From papyrus to clay tablets to the Gutenberg printing press to seed catalogs to persuasive conversations at taverns and street corners to the internet’s first Email in 1971, marketing vehicles have existed with the imperative to communicate something of value for an audience and to use human to human trust and storytelling in order to sell that product of value.

With the exception of one lengthy academic work on Spam, there is no unified scholarship on this area of contemporary history: the common thread which pervades human to human communication in direct marketing. There is, however, a plethora of inaccurate information about early spam and spammers dispersed across multiple sources, published both online and in print—many of those inaccuracies perpetrated by the spammers themselves. This thesis does its best to rectify both of the aforementioned concerns, drawing upon a compilation of personally conducted interviews, print sources, and webpages devoted to the curation of the history of the early internet.

 There was not one “aha” moment when direct marketing was born; no moment when an industry was formed out of chaos. The concept of distributing novel products, monetary reward, or even persuasive political jargon that moved the tide of revolutions in history evolved as direct marketing alongside the development of civilization.

 Whereas the channels for direct marketing have clearly changed through the years, and evolution of innovation can bring abuses (like spam), the purpose of direct marketing—communication of value, engaged through a human to human process[1]—remains the same. No matter how consumers use technology in the future, marketers will be aligning their communication efforts with that behavior. In the pursuit of sharing products that can change a life or simply make one easier, direct marketing had already spent upwards of $153.3 billion by 2010… which accounted for 54.2% of all ad expenditures in the United States…these advertising expenditures generated approximately $1.798 trillion in incremental sales.”[2] According to Michael Brenner, direct content marketing will generate $300 billion by 2019.[3]  Direct marketing is about human to human communication; it began that way—personal, interactive, and value-oriented. Understanding the evolution of the benefits and tactics involved in direct marketing as well as its growing pains crystallizes the impact such outreach has had on civilization and provides a lens through which to understand the future of marketing-consumer behavior.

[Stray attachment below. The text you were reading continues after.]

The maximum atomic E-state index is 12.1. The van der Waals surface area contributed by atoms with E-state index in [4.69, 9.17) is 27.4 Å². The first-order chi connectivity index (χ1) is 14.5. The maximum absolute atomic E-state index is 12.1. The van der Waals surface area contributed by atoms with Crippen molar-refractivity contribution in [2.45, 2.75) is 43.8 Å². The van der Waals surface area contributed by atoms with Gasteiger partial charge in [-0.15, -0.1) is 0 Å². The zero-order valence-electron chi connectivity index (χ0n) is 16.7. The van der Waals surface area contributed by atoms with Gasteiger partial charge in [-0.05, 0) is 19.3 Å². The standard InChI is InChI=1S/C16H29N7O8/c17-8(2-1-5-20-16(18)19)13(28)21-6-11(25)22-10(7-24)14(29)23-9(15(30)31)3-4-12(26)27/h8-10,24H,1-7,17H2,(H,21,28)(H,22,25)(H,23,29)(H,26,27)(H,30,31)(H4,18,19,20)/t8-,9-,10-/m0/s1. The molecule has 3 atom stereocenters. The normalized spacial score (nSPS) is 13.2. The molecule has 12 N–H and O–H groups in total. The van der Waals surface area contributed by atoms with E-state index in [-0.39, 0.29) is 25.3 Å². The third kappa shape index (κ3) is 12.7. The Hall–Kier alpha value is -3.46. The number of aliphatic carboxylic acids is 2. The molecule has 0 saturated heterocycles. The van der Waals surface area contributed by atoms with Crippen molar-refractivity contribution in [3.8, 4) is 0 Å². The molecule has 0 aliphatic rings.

We cannot view direct marketing and spam in a vacuum. It is not that some advertiser came up with direct mail spam when the internet exploded. The kernels, psychology, and understanding of a need to communicate in order to sell one’s products existed long before networked computers. It was, however, the advent of cross-network computing that enabled what we now call spam, and which has been leveraged by modern marketers to deliver their sales messages directly to people who want to receive them. This survey seeks to demonstrate the evolution of digital sales techniques, starting with their humble analog origins, and ending with the demise of “big spam” in the early 2000s.